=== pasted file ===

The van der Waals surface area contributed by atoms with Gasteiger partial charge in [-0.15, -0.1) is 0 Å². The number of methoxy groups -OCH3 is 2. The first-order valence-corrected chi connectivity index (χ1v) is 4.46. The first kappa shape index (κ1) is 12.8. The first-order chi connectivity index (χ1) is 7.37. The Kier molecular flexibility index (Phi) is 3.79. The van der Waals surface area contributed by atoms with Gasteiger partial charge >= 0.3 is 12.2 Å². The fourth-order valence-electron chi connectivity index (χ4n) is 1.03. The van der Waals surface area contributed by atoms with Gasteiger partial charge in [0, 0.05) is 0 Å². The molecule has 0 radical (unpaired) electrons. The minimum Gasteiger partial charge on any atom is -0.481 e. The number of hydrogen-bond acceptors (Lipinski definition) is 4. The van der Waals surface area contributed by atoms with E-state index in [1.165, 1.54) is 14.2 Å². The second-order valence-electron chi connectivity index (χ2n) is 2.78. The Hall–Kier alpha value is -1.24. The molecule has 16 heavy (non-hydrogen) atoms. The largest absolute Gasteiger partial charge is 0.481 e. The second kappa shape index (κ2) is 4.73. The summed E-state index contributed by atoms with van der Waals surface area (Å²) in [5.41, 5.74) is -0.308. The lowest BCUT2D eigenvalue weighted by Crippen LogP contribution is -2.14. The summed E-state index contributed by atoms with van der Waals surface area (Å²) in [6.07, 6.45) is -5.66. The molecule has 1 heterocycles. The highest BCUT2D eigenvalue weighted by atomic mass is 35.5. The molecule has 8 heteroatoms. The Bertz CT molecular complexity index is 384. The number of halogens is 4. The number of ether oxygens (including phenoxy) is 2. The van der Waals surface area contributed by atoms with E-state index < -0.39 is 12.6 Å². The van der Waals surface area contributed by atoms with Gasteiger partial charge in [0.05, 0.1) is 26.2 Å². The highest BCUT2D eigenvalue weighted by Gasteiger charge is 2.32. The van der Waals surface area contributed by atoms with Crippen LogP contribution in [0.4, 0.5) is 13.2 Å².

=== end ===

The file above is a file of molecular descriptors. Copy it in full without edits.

The van der Waals surface area contributed by atoms with Gasteiger partial charge in [-0.15, -0.1) is 0 Å². The number of methoxy groups -OCH3 is 2. The first-order valence-corrected chi connectivity index (χ1v) is 4.46. The first kappa shape index (κ1) is 12.8. The first-order chi connectivity index (χ1) is 7.37. The Kier molecular flexibility index (Phi) is 3.79. The van der Waals surface area contributed by atoms with Gasteiger partial charge >= 0.3 is 12.2 Å². The fourth-order valence-electron chi connectivity index (χ4n) is 1.03. The van der Waals surface area contributed by atoms with Gasteiger partial charge in [0, 0.05) is 0 Å². The molecule has 0 radical (unpaired) electrons. The minimum Gasteiger partial charge on any atom is -0.481 e. The number of hydrogen-bond acceptors (Lipinski definition) is 4. The van der Waals surface area contributed by atoms with E-state index in [1.165, 1.54) is 14.2 Å². The second-order valence-electron chi connectivity index (χ2n) is 2.78. The Hall–Kier alpha value is -1.24. The molecule has 16 heavy (non-hydrogen) atoms. The largest absolute Gasteiger partial charge is 0.481 e. The second kappa shape index (κ2) is 4.73. The summed E-state index contributed by atoms with van der Waals surface area (Å²) in [5.41, 5.74) is -0.308. The lowest BCUT2D eigenvalue weighted by Crippen LogP contribution is -2.14. The summed E-state index contributed by atoms with van der Waals surface area (Å²) in [6.07, 6.45) is -5.66. The molecule has 1 heterocycles. The highest BCUT2D eigenvalue weighted by atomic mass is 35.5. The molecule has 8 heteroatoms. The Bertz CT molecular complexity index is 384. The number of halogens is 4. The number of ether oxygens (including phenoxy) is 2. The van der Waals surface area contributed by atoms with E-state index < -0.39 is 12.6 Å². The van der Waals surface area contributed by atoms with Gasteiger partial charge in [0.05, 0.1) is 26.2 Å². The highest BCUT2D eigenvalue weighted by Gasteiger charge is 2.32. The van der Waals surface area contributed by atoms with Crippen LogP contribution in [0.4, 0.5) is 13.2 Å².